Network Associates Tackles Anti-Virus Limitations

The vendor rolls out new anti-virus software with proactive virus-fighting capabilities.

Since its inception, the one big drawback to anti-virus software has been its reactive nature. Until a vendor sees at least one copy of a new virus, it doesnt know what to look for and therefore cant build a new signature to stop the new creation. So you end up with a Catch-22 situation where customers are being hit with new viruses and worms that their anti-virus software cant stop because the viruses and worms are unknown.

The advent of heuristic scanning technology helped alleviate much of that problem, but at this point, anti-virus is still essentially a reactive technology. Network Associates Inc. is attempting to change that with its launch Thursday of VirusScan Enterprise 8.0i, which it is touting as the first anti-virus product to include proactive virus-fighting capabilities.

To do this, NAI has integrated features from its IntruShield and Entercept IPS (intrusion prevention system) products, one of the goals that company executives discussed after the acquisitions of IntruVert Networks and Entercept Security Technologies Inc.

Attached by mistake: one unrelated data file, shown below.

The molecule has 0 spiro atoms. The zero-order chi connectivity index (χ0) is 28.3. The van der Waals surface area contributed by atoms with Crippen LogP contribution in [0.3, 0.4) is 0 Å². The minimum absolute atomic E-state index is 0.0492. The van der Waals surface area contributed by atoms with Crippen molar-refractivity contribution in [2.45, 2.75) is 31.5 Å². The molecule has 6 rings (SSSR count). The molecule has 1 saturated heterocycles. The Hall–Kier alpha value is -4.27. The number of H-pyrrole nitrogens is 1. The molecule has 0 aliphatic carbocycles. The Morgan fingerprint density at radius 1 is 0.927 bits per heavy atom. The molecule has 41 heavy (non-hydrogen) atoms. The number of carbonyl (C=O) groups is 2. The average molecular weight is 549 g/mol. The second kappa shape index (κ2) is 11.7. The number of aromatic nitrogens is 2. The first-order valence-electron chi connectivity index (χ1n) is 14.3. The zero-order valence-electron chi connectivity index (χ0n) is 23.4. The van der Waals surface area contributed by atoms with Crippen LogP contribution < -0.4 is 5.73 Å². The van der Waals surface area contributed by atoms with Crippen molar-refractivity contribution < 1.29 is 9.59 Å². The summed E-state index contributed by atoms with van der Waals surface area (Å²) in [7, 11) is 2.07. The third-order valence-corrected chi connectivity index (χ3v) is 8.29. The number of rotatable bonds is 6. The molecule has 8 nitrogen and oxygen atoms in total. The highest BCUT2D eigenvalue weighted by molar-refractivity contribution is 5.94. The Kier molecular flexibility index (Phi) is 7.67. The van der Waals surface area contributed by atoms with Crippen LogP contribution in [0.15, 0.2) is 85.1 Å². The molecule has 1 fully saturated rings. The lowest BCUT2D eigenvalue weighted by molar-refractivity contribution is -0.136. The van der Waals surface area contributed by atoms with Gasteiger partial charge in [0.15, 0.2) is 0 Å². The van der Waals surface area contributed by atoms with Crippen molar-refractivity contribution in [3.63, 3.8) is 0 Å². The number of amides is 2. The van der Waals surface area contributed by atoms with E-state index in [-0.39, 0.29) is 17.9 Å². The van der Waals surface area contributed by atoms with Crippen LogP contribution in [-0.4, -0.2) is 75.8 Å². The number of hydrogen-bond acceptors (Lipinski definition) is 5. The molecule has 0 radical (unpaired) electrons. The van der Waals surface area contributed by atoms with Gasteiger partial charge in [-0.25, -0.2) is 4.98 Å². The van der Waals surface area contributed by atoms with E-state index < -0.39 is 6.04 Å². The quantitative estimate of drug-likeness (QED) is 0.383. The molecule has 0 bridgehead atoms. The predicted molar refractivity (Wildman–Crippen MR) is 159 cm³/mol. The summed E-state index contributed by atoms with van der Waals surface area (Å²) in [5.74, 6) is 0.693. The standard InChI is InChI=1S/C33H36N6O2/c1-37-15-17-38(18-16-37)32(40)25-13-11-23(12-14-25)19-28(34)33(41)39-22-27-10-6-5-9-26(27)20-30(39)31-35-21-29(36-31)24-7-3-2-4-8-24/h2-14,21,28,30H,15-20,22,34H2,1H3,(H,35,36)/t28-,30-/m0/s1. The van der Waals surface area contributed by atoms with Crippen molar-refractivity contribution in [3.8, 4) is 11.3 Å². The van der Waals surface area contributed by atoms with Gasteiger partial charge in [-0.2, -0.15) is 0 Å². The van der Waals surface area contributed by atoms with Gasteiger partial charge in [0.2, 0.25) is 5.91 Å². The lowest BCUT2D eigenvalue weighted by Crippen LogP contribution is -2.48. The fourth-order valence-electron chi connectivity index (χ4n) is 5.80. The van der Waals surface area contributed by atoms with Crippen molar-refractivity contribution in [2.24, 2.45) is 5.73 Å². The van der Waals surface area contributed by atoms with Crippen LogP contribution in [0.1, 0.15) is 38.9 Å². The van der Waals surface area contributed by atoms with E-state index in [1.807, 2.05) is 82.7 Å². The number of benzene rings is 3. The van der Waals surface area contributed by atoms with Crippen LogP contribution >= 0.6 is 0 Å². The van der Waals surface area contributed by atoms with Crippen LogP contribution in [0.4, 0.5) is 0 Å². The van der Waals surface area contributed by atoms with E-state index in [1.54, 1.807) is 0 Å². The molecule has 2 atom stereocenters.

The new release includes the IPS features and system firewall protection that is designed to help protect machines in the time period between the outbreak of a new virus and the release of a signature to stop it. There is also protection against buffer overruns, the most common security vulnerability found in commercial software. This feature only extends to Microsoft Corp. applications right now.


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VirusScan 8.0i also gives administrators the ability to block specific ports for inbound or outbound traffic, and to block access to files, folders and directories.

But perhaps the most intriguing new feature in VirusScan is its ability to trace the IP address of machines sending viruses and then cut off all further communication with those PCs. This can help choke off the flood of virus-laden e-mails that are sent by PCs infected with mass-mailing viruses.

The new version, which is in beta now, is scheduled for release July 23, said NAI officials in Santa Clara, Calif.


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